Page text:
In the busy days of families, it can seem harder and harder to connect as a family and have fun together. However, it remains crucial. To raise thriving children, it is vital we stay united as a family.  I recently read a study that proved that QUALITY time with our children is directly linked to their success as an adult.

Study proves THESE 4 family times are the ones that matter

Study proves THESE 4 family times are the ones that matter

Even in the busy seasons, there are few ways we can connect as a family.   I get it… Baseball on Monday, lacrosse on Tuesday, dance on Wednesday… we are living a busy life, too.  However, I do not want our kids to feel the pressure of being busy. We let them pick one activity each season and just because we have a large family with a lot going on doesn’t mean that we have to lose time with one another.

Study after study seems to fall back on these same times that make the most impact on our children & their future:

1. Meal Times

Studies prove it time and time again: A meal together is not just for fun… it’s essential. There is something beautiful and special about eating dinner together as a family. If you cannot make it be dinner due to schedules, choose another meal or make it a standing family dinner date. During dinner time, you can chat about your day and connect with your family members in a meaningful way.

For starters, researchers found that for young children, dinnertime conversation boosts vocabulary even more than being read aloud to. The researchers counted the number of rare words – those not found on a list of 3,000 most common words – that the families used during dinner conversation. Young kids learned 1,000 rare words at the dinner table, compared to only 143 from parents reading storybooks aloud. Kids who have a large vocabulary read earlier and more easily.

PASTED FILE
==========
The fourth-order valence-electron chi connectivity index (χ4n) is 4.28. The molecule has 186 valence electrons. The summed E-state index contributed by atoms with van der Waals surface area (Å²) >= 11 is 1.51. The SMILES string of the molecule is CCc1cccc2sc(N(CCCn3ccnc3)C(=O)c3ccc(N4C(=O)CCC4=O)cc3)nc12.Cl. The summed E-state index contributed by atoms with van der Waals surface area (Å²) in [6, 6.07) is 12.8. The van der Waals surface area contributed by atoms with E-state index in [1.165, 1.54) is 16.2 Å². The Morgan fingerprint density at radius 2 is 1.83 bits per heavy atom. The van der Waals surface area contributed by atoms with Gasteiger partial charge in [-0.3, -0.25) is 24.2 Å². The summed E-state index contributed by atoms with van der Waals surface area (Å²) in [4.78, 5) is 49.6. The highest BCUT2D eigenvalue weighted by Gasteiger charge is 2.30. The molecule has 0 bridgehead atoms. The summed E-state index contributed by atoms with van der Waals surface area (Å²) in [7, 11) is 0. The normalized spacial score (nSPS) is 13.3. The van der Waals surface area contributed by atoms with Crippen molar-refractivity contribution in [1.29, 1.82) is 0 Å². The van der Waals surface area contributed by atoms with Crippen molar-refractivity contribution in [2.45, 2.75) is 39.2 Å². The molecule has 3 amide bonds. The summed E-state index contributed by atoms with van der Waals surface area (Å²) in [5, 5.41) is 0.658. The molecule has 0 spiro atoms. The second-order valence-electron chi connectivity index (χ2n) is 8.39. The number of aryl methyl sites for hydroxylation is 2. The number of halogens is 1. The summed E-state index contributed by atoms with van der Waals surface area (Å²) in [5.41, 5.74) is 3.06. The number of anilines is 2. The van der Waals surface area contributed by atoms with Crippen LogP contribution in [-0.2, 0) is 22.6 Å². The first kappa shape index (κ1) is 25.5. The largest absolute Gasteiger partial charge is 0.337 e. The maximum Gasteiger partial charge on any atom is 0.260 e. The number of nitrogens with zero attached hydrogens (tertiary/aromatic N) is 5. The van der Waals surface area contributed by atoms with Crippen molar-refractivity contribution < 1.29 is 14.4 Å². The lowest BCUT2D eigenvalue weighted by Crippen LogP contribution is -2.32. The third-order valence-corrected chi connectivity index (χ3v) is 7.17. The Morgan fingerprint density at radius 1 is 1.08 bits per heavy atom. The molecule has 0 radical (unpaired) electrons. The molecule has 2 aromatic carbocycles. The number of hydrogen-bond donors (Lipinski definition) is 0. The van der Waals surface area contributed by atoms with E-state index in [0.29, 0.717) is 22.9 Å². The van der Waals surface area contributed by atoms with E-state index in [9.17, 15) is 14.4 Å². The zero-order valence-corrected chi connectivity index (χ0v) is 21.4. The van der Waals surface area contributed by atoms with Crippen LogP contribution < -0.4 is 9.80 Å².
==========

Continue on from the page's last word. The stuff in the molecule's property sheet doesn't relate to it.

Of course, the real power of dinners lies in their interpersonal quality.  If family members sit in stony silence, if parents yell at each other, or scold their kids, family dinner won’t confer positive benefits. Sharing a roast chicken won’t magically transform parent-child relationships. But, dinner may be the one time of the day when a parent and child can share a positive experience – a well-cooked meal, a joke, or a story – and these small moments can gain momentum to create stronger connections away from the table.” ~ Anne Fishel, a family therapist.

2. Your “tradition” times

Create family traditions.    Scientific American states:  “In a series of studies to be published in the Journal of the Association for Consumer Research, hundreds of online subjects described rituals they performed with their families.  Those who said they performed collective rituals, compared with those who said they did not, felt closer to their families. Most surprising, the types of rituals they described—family dinners with special foods, religious ceremonies, watching the ball drop in Times Square—did not have a direct bearing on enjoyment.  But the number of rituals did.”